I feel that it was important for me to get the vaccine as a health care employee and to set the example for family and friends. I wanted them to know that it’s OK to trust the science. I have had a lot of family members and friends ask questions about my experience and how I felt afterwards, and I’ve been very open with them. I’m sure I will get a lot of phone calls and text messages asking about the second dose.
Damien Corlew, director, Revenue Cycle System Support & Analytics
Getting the COVID vaccine was a simple decision to make.
I have witnessed the physical toll COVID-19 takes on the body as well as the emotional strain it has on families, teachers, health care providers, clergy, etc.
When presented with the decision to receive the vaccine, I had two options: get the vaccine, which will not only help protect me, but will help protect my family and loved ones; or opt out of receiving the vaccine and place myself and others at risk of contracting this potentially fatal virus.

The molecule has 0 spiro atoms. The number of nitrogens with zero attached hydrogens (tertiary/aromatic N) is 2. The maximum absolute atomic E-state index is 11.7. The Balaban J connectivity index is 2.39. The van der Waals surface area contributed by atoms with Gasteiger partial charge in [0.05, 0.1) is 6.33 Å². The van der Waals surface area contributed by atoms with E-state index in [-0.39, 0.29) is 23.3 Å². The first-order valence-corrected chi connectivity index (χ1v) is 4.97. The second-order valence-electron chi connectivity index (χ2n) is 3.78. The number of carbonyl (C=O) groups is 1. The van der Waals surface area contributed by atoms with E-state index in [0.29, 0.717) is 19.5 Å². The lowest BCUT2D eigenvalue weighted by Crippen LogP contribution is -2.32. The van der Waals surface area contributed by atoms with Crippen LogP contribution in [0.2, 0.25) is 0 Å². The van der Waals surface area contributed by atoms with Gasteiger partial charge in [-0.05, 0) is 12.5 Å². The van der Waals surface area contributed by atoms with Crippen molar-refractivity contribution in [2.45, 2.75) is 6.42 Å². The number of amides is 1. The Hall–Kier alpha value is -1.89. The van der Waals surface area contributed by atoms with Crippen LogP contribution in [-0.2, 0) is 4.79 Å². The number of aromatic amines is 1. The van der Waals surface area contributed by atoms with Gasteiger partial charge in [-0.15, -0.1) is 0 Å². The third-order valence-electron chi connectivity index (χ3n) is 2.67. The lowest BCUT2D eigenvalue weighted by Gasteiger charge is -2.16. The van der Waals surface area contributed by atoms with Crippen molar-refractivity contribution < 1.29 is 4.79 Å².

Appropriately, the Black community often cites the injustices of unethical human experimentations in the United States. Historically, these were disproportionately targeted towards African Americans, such as the Tuskegee Syphilis Experiment. However, I tend to believe as a society, although we have far to come, we are better than the darker days of our history. In particular, the Tuskegee Experiment was the exact opposite of providing a vaccine. These individuals were intentionally left untreated instead of receiving penicillin.
When I received my vaccine, there were people of multiple races and ethnicities both administering and receiving the shots. We all are hoping for a sense of normalcy and this past year has been anything but normal. Personally, I want to be able to take my daughters to basketball games again. Getting this vaccine helps our society move toward putting this pandemic behind us.
MerryJean Losso, MD, Neurology resident physician, PGY-2
The COVID-19 vaccine is an opportunity to change both the narrative and deadly systemic practice of inequitable inclusion of Black and minority communities in clinical research and public health initiatives. I urge people to trust the science, the researchers and the doctors, devoted to this change. I urge people to get vaccinated as a personal and community investment in safely protecting each other from severe illness or death. This is one step forward to a healthier tomorrow.